Internationally renowned artist Kimsooja was verklempt at the opening reception for her show, Unfolding, at the Vancouver Art Gallery Thursday.
Her audience would soon feel that emotion unfolding as the soft-spoken artist led a tour of the new exhibit that runs to Jan. 26.
Revisiting some 30 years of her deeply personal works, with her son and other close family and friends in attendance, was clearly overwhelming for the Korean-born New York artist , who recently wrapped up another wrapping at the Venice Biennale.
'Overwhelming' is a good descriptor for the show, too.
Bright, satiny boulder-like mounds presented in the Bottari tradition of wrapping gifts in colourful fabrics contain material scraps the artist retrieved from the Tsunami-struck region of Japan.
Visitors feel the unfolding of a singular vulnerability in a cavernous room as simultaneous video screenings reveal the artist standing still in a crowded street in various urban corners of the Earth.
Another room featuring truck overloaded with a heap of colours evokes displacement or an unwieldy migration.
This retrospective is a reminder of the potency of found fabric, a culturally embedded material that can be a medium for painting or sculpture, often at the same time, as Kimsooja does so powerfully.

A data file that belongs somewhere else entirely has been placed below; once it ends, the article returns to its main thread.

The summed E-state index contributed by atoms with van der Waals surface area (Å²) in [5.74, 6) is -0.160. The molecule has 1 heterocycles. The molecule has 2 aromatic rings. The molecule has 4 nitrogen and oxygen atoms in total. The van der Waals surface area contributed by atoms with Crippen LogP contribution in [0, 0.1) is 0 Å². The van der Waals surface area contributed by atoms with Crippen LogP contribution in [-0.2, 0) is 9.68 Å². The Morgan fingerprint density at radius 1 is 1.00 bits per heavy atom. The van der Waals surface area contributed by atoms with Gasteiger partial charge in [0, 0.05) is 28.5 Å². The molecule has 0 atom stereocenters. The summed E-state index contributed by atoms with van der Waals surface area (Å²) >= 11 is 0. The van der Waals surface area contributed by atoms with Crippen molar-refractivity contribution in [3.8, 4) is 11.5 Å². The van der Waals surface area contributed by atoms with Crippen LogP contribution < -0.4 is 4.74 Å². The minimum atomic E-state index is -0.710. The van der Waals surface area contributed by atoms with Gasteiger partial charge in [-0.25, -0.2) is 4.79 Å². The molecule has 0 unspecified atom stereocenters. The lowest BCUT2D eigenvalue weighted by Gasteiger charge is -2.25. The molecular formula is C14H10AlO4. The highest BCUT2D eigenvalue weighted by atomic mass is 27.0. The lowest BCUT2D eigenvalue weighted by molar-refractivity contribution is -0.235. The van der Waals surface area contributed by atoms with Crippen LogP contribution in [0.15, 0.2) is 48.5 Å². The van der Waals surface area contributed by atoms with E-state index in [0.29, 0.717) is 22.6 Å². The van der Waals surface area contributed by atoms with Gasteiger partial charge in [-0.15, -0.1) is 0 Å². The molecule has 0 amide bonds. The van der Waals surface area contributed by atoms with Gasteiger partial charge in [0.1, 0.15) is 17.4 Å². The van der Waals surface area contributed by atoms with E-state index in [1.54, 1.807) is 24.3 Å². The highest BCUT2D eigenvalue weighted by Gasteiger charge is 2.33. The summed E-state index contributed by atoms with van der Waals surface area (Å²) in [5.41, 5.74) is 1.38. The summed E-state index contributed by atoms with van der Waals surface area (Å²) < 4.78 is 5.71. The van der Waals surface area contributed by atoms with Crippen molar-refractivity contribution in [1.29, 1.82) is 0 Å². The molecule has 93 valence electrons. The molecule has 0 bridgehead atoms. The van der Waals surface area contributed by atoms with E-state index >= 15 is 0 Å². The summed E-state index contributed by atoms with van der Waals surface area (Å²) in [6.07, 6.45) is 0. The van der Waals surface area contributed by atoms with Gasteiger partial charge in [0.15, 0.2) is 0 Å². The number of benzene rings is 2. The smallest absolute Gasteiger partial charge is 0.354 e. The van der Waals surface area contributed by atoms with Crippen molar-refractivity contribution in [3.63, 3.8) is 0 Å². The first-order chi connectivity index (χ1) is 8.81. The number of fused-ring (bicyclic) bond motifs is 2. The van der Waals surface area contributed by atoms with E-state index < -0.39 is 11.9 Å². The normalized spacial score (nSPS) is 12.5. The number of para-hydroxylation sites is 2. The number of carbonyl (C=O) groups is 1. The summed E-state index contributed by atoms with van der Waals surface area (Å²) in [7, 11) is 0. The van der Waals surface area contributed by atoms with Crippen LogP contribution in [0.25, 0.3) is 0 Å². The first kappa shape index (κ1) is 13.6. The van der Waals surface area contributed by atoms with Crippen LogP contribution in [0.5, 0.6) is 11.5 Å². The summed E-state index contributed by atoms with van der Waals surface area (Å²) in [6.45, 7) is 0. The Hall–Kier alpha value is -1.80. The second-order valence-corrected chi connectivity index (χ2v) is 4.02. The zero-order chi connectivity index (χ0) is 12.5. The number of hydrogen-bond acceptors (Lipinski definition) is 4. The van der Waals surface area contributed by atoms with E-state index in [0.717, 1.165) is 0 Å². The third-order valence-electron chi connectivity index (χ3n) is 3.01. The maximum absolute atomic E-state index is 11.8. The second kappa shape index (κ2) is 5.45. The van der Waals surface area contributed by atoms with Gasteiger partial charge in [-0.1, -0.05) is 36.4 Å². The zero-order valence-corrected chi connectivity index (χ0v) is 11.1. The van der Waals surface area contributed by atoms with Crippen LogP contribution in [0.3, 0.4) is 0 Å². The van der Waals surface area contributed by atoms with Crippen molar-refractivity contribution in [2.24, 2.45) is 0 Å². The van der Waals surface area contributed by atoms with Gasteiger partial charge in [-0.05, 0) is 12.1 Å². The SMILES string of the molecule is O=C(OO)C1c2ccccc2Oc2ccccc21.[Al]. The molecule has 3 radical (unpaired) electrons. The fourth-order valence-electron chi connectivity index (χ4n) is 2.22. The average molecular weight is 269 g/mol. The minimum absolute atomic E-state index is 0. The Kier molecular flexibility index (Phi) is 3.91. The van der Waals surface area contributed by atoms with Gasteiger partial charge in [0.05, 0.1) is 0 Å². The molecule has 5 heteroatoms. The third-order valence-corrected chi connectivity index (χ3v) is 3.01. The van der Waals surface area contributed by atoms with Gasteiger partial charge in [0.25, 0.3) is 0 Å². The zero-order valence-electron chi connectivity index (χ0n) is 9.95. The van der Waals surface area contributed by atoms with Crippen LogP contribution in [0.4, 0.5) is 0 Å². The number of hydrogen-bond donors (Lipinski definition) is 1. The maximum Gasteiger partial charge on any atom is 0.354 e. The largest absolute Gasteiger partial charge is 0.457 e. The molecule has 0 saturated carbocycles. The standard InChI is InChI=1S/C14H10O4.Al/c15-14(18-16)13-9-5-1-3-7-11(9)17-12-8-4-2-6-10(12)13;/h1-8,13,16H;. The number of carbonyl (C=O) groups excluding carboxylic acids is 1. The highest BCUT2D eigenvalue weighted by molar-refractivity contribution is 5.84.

The artist raises those stakes by making material a metaphor for the wrapping and unwrapping, the enfolding, the unfolding, the concealing and exposing that resonates long after leaving the gallery.
A performance of Kimsooja's A Beggar Woman (see video clip, below) is set for Nov. 29 as part of Fuse.
My nephew is about to launch. Freshly freed from high school, he'll soon be flying high at the National Circus School in Montreal.
If there is one kid who would run away and join the circus, Domenic is it. Long before he pushed the physical limits of the human vessel, long before there were even any apparent muscles on his skinny little frame, he was destined for something different. His mind has always been a playground, his outlook wide-eyed and sunny. From him I’ve learned that play is not just fun but work, and that devotional practice comes in many forms.
He has easily devoted what Malcolm Gladwell has suggested is the 10,000 hours it takes to master a skill, and his motivation comes from his own wonderment. He spent his childhood wondering how high and how long and playing with the limits of muscle and bone. He can't wait to carry on the body experiment among others in the same pursuit from around the world.
“Experimenting with your own life is the most fundamental medium we have,” says scientist/environmental artist Natalie Jeremijenko, whose ‘design systems’ include the Mussel Choir: sensors connected to bivalves that can inform humans of the health of the East River through sound.